The President of the United States is a very powerful person who plays many roles in the government. However, the President’s power is deliberately limited by the Constitution.
The President is the head of the executive branch, the branch of government responsible for executing, or carrying out the law. This heavy responsibility goes with an office that many think is the most powerful in the world. The President carry out the laws.
In creating the presidency, the Framers did not want a leader with unlimited powers. One limit on the President’s power is the term of office. The President is elected for a term of four years and must run for reelection in order to serve a second term. No President may hold office for more than two terms. Congress must approve many presidential decisions. To be President, a person must be at least 35 years old and a natural-born citizen of the United States. He or she must have lived in the United States for at least 14 years. The President's salary is set by Congress.
The President serves as chief executive, or head of the executive branch. The President shall be commander in chief of the Army and Navy of the United States. The President is also our chief diplomat, the most important representative of the United States in relation with other nations. The President leads in making foreign policy, the set of plans for guiding our nation’s relationship with other countries. Domestic policy a set of plans for dealing with national problems.
The Senate must approve the Presidents appointments of ambassadors. Ambassadors are the official representatives to foreign governments. A President can sign a treaty before Senate approval. The President does have freedom, to make executive agreements, agreements with other countries that do not need Senate approval. The President also chooses Supreme Court Justices and other federal judges with the approval of Congress.
Our legal system provides a framework for resolving conflicts and protecting the rights of citizens. Federal and state courts hear criminal and civil cases. The Supreme Court hears a handful of those cases on appeal.
The judicial Branch of the federal government is made up of the Supreme Court and more than 100 other federal courts. The most important members of judicial branch are judges. The judges of the judicial branch have a very important role in our government. The President appoint judges to serve on a special federal courts. Unlike legislators, federal judges should be impartial.
Legal conflicts in our country are resolved by courts of laws. Courts resolve two kinds of legal conflicts criminal and civil cases. In criminal case, a court determines whether a person is found innocent or guilty. If a person is found guilty, the court also decides what the punishment will be. In a civil case a court settles a disagreements. Both sides in a court case are called the parties. The framework for the federal court system was created by the Constitution.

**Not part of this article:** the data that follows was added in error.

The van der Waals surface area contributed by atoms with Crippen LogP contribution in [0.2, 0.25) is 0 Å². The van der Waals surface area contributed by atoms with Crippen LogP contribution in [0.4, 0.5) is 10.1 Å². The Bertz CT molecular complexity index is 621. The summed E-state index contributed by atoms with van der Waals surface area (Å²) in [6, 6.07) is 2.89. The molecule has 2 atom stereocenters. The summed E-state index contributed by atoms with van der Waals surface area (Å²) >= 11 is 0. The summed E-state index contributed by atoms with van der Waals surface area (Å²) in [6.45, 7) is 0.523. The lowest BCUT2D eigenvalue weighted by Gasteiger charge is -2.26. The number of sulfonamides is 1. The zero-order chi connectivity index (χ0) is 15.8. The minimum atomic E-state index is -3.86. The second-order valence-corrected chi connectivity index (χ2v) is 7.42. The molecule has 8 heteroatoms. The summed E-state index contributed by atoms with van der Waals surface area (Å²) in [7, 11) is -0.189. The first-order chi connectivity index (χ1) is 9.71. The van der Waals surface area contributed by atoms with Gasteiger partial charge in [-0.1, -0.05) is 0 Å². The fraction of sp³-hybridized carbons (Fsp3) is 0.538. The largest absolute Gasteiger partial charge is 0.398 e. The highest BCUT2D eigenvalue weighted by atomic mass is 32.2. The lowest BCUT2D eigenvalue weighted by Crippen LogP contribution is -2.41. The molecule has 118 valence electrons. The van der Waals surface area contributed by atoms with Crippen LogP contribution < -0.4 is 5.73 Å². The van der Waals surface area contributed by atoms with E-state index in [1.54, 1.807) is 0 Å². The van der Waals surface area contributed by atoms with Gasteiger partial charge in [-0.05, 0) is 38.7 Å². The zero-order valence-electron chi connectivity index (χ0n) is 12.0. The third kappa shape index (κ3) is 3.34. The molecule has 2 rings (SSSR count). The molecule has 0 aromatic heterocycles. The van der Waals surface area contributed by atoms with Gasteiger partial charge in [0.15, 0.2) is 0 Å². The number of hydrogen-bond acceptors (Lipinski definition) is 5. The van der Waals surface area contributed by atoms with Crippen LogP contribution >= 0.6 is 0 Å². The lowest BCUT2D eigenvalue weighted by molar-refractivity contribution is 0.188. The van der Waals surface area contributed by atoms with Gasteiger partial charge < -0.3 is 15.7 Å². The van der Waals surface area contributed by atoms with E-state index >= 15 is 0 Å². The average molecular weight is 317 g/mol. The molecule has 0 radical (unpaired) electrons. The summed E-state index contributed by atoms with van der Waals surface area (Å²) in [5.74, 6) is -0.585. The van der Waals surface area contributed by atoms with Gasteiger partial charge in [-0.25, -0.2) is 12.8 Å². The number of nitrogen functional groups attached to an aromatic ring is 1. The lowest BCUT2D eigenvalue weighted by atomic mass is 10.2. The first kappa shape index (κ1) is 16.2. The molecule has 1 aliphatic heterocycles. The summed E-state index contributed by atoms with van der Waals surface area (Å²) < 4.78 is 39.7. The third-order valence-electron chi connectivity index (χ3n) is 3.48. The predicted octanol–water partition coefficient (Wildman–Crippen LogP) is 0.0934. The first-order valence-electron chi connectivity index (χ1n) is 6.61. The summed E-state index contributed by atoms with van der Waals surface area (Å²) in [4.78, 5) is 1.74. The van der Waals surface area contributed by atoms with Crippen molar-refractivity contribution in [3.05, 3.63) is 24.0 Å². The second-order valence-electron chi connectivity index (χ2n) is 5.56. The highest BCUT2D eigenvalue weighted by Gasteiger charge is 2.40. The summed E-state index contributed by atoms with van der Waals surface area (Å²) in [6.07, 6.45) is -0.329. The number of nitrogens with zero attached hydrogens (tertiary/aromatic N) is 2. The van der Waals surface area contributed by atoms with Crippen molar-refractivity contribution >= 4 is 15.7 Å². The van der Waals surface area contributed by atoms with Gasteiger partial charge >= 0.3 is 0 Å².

The typical civil case is brought to court by a party called the plaintiff, an individual or a group of people who bring a complaint against another party. The defendant is the party who answers a complaint and defends against it. The defendant maybe an individual, a group, or a government body. The defendant in the case: The People of Florida vs. Jones is Jones. In contrast, a criminal case is always brought to court by prosecution, a government body that brings a criminal charge against a defendant who is accused of breaking one of its laws. The prosecution is referred to as “The People” and is represented by a government lawyer known as a prosecutor.
The process of interpretation is an important job of the courts. Court’s decision can establish a precedent, a guideline for how all similar cases should be decided in the future. A precedent makes the meaning of law or the Constitution clearer. Precedent helps judges make a decisions because they may find an earlier case similar to the current case The Jury decide the facts in a case. The Court’s decision in Brown v. Board of Education established a precedent that made any law segregating blacks and whites unconstitutional.
Our legal system is made up of two separate but interconnected court systems, the states and federal government. Most legal cases begin at the level of state government. The purpose of the Judiciary Act to establish lower courts. When the original jurisdiction makes a decision that the plaintiff and the defendant in the case believes is unjust they have right to appeal, to ask a higher court to review the decision and determine if justice was done.
The workhorse of the federal court system are the district courts There are 94 district courts scattered across the United States. The courts of appeals handle appeals from the federal district. In fact the courts of appeals are often called circuit courts. In a court system, a circuit is a geographic area.
The Supreme Court is the highest court in the land. They serve as the final court appeals for both the state and federal courts systems. One of the most important powers of Supreme Court is judicial review, the power to overturn any law that the Court decides is in conflict with the Constitution. Supreme Court hears cases about Constitutional issues.
Most Supreme Court decisions are accompanied by an opinion, a written statement explaining the reason for the decision.